After testing the we asked Mitsubishi to lend us the petrol-powered version, the 2.0 MIVEC CVT.
Engine and Transmission
The model tested is available with a 2.0-liter four-cylinder petrol engine, which is producing a total output of 150 HP at 6,000 rpm and it has a peak torque of 195 HP available at 4,100 rpm. This may not seem like much but the truth is that the SUV doesn’t feel heavy when accelerating and unless you live up in the mountains, having to tackle on steep roads on a daily basis, you will be satisfied with what it has to offer. Power is being sent to the permanent all-wheel drive through a CVT, which, in my opinion, is even better than most double-clutch transmissions. The 0 to 100 km/h acceleration is done in 12.6 seconds and top speed stands at 185 km/h.
The Japanese based automaker says that the 2.0 MIVEC CVT version of the new Outlander generation has a fuel consumption of 5.7 liters / 100 km on the highway and 8.0 liters / 100 km in the city, with an average of 6.5L. The trip computer indicated an average of approximately 7L / 100 km on a short trip outside the city, with the climate control permanently on, and with the AC turned off, it will do about 6.6L – 6.7L, so the difference isn’t shocking to the official number. In the city, the Outlander is averaging about 10.3 L / 100 km and this is with the stop/start system on. Push the button to turn it off and hit the throttle like you would in a normal diesel-powered vehicle and the trip computer will indicate approximately 13.8 L / 100 km. This is quite good because I was expecting something in the average of 17L – 18L, considering the fact that it’s a heavy SUV with permanent four-wheel drive.
Besides the different engine and the lack of some optionals, the Outlander 2.0 MIVEC CVT is exactly the same with the 2.2 Di-D which we tested here, so the ride is still comfortable. The same “déjà vu” sense kicks in when talking about its handling while cornering but the overall feel is positive. You can even take it off-roading but watch out for hill climbs because it may be tricky to get to the top.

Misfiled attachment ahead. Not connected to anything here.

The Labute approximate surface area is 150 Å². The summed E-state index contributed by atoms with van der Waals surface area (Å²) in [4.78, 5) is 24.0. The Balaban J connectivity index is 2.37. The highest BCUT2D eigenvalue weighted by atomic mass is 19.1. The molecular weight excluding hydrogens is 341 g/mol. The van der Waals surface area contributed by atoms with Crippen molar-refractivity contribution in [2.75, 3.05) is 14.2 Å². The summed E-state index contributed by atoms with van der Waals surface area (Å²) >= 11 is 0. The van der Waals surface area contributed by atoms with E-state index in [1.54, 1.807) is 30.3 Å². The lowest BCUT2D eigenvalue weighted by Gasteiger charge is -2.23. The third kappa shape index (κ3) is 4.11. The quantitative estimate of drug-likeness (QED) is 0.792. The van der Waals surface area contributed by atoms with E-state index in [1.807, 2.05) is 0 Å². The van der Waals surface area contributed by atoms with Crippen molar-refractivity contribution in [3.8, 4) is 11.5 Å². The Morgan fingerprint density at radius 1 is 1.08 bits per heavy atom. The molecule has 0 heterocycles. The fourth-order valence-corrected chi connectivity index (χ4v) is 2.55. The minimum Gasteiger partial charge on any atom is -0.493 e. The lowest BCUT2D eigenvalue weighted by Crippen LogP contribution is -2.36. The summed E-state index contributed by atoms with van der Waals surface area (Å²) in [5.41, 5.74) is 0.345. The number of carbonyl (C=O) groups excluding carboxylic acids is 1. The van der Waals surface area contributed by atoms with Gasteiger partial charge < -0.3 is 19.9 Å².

When compared to the previous generation, the looks have been changed. I won’t use the “improved” word because it’s not the case in more than 50 percent of the time because the older model was simply better. Don’t get me wrong, the new Outlander is not that bad either, but it lacks something, something which the previous one had. The driving position is good, the seats are comfortable, the beige fabric material on them is surprisingly good, but you may want to order a retractable sunroof, because you will regret later not choosing it.
Just like we said in the previous test drive of the diesel-powered version, the new Mitsubishi Outlander generation has scored a total of five stars when it was tested by the Euro NCAP, with 94% in Adult Occupant, 83% in Child Occupant, 64% in Pedestrian Safety and 100% in Safety Assist.
Likes / Dislikes
When it comes to mid-size SUVs destined for everyday use I’m a fan of diesel-powered ones and the moment I stepped into the petrol version I thought this would never sell, and if it would, than the owner will have to be an old man who had the impression he saved some money. False. The Outlander 2.0 MIVEC is a good choice, there is enough torque, the fuel consumption is surprisingly good for a permanent all-wheel drive vehicle powered by a petrol engine and you can forget about the diesel engine noise which will amplify over the years and make your steering wheel and plastics in the cabin feel like cheap massage objects. Oh, and yes, don’t order the adaptive cruise control and, if you can, you might as well drop the rain-sensing wipers, as they are useless. Besides this, go for the petrol-powered Outlander, equipped with the brilliant CVT and you won’t regret it.
Cheapest 2013 Mitsubishi Outlander – 22,300 EUR